Cops, Videos, Privacy: My comments.

The police have a lot of pow­er: they decide who to pur­sue, who to arrest and who to charge.  At that point, it becomes a mat­ter for the courts (most of the time — cops as judge and jury is anoth­er rant).  Recent­ly, there’s been a lot of news con­cern­ing the police in the US using out-of-date laws to harass cit­i­zens who have tak­en videos of police action.  This is direct­ly cou­pled with videos that have put bad cops behind bars.

Get this out of the way first: I have no prob­lem with the police and the func­tion of the police.  I also strong­ly believe that the major­i­ty of the police are upstand­ing peo­ple who do a very dif­fi­cult and risky job to the best of their abil­i­ties.  But the very essence of being a the police is exer­cis­ing the pow­er of the state to pro­tect its cit­i­zens from each oth­er through per­sua­sion, use of force and final­ly use of dead­ly force or denial of lib­er­ty.  Pow­er cor­rupts and absolute pow­er cor­rupts absolute­ly: The police are peo­ple and peo­ple are cor­rupt­ed by pow­er.

This is to say, there exists bad cops and fur­ther­more, cops are peo­ple, which means cops will have bad days and do bad things.  The impor­tant point here in rela­tion to my last para­graph is that bad cops and good cops on bad days can have pro­found neg­a­tive affects on soci­ety — their abuse of their pow­er ampli­fies the affect of their actions.

The Police are pub­lic fig­ures.  They per­form a pub­lic duty in a pub­lic set­ting.  As such, they (should) have no expec­ta­tion of pri­va­cy.  A good com­par­i­son would be politi­cians — who’s life of pub­lic ser­vice is so pub­lic as to not have any expec­ta­tion of pri­va­cy for their entire term of office (or, indeed, any­thing the press can dig up con­cern­ing their past).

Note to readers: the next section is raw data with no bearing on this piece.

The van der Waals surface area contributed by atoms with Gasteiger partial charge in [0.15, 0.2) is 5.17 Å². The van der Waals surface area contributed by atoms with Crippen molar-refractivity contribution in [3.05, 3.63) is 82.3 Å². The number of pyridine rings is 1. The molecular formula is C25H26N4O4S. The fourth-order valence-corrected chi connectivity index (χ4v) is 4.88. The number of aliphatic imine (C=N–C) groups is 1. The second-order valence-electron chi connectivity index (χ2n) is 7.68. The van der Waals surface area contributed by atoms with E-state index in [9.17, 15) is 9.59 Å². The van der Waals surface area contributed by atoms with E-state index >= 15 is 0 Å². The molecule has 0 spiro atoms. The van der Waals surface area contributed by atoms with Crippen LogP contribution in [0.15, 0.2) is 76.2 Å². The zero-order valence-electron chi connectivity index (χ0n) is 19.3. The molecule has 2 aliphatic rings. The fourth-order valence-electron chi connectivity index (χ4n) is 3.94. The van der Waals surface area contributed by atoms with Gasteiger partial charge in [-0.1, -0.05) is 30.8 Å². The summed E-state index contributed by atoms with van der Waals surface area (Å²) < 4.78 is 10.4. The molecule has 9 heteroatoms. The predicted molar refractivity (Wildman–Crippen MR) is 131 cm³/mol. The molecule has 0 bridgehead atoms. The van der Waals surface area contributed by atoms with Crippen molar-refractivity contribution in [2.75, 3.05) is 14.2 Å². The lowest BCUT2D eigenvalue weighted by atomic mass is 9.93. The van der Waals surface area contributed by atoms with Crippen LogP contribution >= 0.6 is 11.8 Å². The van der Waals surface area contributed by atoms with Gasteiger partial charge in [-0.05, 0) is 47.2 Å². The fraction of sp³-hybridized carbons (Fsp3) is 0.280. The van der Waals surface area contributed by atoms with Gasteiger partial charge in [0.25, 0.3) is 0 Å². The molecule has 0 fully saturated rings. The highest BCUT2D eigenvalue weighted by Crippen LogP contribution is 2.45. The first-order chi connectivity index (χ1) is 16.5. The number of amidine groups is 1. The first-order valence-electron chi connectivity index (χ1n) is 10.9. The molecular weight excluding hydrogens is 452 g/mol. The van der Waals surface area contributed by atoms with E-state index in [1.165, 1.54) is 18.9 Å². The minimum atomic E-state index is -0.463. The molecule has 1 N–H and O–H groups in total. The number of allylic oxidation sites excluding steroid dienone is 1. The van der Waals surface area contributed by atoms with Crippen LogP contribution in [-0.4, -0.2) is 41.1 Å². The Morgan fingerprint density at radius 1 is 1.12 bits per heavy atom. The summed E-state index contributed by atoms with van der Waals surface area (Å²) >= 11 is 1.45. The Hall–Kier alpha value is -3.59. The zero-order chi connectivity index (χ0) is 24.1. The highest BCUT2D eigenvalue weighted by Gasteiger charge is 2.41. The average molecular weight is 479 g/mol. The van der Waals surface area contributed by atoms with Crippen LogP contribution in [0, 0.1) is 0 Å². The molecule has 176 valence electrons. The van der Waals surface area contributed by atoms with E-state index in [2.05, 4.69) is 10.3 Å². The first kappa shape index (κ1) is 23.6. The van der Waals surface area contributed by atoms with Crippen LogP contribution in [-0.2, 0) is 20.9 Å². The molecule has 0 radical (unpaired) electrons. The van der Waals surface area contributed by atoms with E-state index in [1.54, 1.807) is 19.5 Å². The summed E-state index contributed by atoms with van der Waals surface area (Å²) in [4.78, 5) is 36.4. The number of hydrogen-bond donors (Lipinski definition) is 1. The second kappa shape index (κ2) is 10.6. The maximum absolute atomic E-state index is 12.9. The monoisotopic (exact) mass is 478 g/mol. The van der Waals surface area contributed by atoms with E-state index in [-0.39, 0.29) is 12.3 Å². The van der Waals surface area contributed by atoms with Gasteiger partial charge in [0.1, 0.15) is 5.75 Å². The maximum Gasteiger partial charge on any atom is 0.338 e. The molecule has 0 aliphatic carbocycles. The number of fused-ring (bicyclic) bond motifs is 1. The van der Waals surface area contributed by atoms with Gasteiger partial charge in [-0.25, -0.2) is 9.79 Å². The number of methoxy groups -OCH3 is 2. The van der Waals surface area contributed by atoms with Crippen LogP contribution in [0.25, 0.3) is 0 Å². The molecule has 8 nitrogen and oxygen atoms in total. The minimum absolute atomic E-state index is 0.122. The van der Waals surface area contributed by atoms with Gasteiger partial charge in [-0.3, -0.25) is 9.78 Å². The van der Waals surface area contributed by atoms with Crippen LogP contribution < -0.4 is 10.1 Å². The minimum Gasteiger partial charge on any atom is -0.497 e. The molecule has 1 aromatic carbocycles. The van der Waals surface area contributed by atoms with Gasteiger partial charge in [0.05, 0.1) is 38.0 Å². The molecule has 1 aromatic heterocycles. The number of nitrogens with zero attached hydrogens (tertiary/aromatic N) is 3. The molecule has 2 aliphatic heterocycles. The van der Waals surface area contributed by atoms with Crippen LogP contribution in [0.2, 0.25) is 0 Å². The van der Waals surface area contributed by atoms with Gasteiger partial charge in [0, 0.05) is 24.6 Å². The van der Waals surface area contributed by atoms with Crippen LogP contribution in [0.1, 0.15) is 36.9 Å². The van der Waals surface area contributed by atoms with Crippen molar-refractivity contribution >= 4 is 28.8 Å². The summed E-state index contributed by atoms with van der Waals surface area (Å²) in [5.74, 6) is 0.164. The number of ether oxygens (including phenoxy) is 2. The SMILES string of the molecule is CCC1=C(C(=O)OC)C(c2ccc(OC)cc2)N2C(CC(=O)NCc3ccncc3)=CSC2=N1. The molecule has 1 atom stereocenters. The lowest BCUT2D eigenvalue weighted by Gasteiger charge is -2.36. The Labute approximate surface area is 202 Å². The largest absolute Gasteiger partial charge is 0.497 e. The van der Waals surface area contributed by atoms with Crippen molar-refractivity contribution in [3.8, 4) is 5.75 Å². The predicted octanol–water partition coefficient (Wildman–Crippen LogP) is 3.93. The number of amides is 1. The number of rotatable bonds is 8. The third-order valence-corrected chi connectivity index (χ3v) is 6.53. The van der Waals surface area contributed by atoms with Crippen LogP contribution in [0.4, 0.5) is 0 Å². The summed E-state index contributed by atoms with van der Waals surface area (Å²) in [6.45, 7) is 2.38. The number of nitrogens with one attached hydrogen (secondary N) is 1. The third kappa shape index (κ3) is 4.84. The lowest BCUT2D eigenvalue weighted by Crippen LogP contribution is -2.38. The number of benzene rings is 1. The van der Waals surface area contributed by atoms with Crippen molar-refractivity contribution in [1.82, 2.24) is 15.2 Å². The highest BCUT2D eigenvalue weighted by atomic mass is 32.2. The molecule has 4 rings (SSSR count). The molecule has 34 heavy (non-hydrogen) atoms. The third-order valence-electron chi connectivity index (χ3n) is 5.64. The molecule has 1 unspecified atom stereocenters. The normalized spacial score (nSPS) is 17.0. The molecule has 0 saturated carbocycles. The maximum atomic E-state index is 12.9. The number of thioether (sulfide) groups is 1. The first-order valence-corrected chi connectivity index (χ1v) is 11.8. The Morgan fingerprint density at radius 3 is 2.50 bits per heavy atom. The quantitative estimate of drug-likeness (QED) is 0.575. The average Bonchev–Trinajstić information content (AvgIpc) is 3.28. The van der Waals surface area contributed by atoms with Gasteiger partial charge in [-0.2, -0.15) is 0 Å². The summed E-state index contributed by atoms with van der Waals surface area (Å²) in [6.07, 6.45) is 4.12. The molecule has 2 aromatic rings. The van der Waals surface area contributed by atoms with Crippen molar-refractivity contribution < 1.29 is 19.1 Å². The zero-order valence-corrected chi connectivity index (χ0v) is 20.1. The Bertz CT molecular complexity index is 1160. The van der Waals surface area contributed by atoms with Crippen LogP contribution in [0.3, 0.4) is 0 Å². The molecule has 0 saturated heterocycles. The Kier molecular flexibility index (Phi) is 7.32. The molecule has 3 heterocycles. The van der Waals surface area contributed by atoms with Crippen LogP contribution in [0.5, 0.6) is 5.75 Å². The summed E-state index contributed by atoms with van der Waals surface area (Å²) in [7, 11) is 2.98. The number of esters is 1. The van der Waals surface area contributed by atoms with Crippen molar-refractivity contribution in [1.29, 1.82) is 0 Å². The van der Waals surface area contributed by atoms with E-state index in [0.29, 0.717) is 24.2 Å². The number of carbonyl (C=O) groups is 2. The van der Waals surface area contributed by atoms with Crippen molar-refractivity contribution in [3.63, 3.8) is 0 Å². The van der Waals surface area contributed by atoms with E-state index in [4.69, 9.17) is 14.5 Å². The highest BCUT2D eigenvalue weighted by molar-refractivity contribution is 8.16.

As pub­lic fig­ures, I believe it to be a fun­da­men­tal right for cit­i­zens to be able to video the police in pub­lic areas.  It might be rea­son­able to insist that cit­i­zens are not endan­ger­ing them­selves and it might also be rea­son­able to insist that they are not ham­per­ing the police in the per­for­mance of their duties, but these are the only two excep­tions I can con­ceive as rea­son­able.

Police tes­ti­mo­ny is tak­en with extra weight in court.  They are assumed truth­ful unless clear evi­dence is adduced to the con­trary.  Video tak­en by cit­i­zens of police abuse and bru­tal­i­ty has been essen­tial in bring­ing sev­er­al accused police offi­cers to jus­tice and that fact alone jus­ti­fies the wide­spread video tap­ing of police in pub­lic.

Just as videos tak­en in Afghanistan and Iraq hor­ri­fied Amer­i­ca as to what its gov­ern­ment was doing over­seas (and thus sparked a much need­ed rethink of their actions), if the pub­lic can­not stom­ach what it’s police are doing, then police behav­ior needs to be changed.  I know the less-than-pub­lic argu­ment is that police do “what needs to be done,” but in a democ­ra­cy we reserve the right to exam­ine what police do and we also reserve the right to give the police dif­fer­ent march­ing orders.

It seems that the fight for this jus­tice is going to con­tin­ue.  My hat is off to the brave (and some­times unlucky) souls that are caught in the jus­tice sys­tem due to police use of inap­pro­pri­ate laws as a scare tac­tic to make peo­ple think twice about hold­ing them to account.

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